The Effects of the Dependent Health Insurance Coverage Mandates on Fathers’ Job Mobility and Compensation
Melbourne Institute Working Paper No. 09/19
Date: September 2019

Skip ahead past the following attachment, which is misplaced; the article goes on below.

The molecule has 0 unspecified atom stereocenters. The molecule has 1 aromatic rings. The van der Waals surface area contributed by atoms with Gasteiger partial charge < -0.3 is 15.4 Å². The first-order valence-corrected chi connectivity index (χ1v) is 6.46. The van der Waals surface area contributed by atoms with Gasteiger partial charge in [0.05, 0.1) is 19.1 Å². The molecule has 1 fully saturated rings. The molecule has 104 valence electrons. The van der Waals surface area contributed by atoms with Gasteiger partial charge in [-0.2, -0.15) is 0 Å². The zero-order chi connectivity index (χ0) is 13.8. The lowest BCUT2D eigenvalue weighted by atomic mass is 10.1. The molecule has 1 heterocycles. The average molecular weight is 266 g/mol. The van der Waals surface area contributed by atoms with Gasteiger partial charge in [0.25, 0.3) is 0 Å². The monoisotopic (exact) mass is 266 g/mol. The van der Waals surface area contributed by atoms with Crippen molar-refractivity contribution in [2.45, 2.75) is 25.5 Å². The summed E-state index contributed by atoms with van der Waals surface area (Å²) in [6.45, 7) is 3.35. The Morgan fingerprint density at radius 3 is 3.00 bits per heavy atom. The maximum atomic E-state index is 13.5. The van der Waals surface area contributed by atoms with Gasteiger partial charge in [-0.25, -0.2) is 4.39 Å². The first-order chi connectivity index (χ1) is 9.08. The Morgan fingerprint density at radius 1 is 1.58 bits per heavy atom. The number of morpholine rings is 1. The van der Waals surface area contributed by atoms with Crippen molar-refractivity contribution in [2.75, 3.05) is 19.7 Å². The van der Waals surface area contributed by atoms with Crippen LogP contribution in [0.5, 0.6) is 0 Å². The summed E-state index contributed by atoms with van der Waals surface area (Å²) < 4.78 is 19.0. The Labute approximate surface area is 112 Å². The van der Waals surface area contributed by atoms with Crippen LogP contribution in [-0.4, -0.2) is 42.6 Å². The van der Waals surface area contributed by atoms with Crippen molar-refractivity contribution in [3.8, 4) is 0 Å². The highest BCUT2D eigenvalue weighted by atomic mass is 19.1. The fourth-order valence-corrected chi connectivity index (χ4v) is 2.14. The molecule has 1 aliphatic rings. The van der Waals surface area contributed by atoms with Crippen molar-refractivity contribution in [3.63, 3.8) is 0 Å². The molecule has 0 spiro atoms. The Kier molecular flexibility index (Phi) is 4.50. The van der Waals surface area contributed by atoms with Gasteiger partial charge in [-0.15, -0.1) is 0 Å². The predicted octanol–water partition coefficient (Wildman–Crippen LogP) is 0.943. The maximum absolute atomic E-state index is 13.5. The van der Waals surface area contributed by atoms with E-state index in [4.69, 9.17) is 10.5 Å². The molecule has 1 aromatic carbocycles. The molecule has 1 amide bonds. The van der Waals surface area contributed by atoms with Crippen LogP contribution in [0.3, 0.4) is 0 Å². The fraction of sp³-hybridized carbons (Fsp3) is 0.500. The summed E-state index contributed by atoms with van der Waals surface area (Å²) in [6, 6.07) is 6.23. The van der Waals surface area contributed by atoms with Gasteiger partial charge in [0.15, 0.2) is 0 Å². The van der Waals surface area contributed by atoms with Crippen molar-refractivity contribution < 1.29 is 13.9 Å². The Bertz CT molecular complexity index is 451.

Due to the low rates of health insurance coverage among young adults, some state governments began mandating health insurance companies to allow adult children to stay on their parents’ health insurance plans. First implemented in 1995, these mandates aimed to increase insurance coverage among young adults. In 2010, the federal government enacted a more comprehensive version of the dependent coverage mandate as part of the Affordable Care Act. These state- and federal-level efforts increased insurance rates for young adults, but they might have also come with unintended consequences for parents. Parents who placed a high value on health insurance for their young adult children might be reluctant to leave jobs with employer-provided health insurance, and employers might offset the mandate-incurred health care costs by reducing other types of employee benefits or earnings. To assess the extent of such consequences, I study the effects of both the state- and federal-dependent health insurance mandates on fathers’ voluntary job separation rates (job-lock and job-push) and changes in their compensation. I observe a significant decrease in the likelihood of voluntary job separation among eligible working fathers aged 45–64 and find weak evidence that the mandates reduced certain fathers’ total monetary compensation.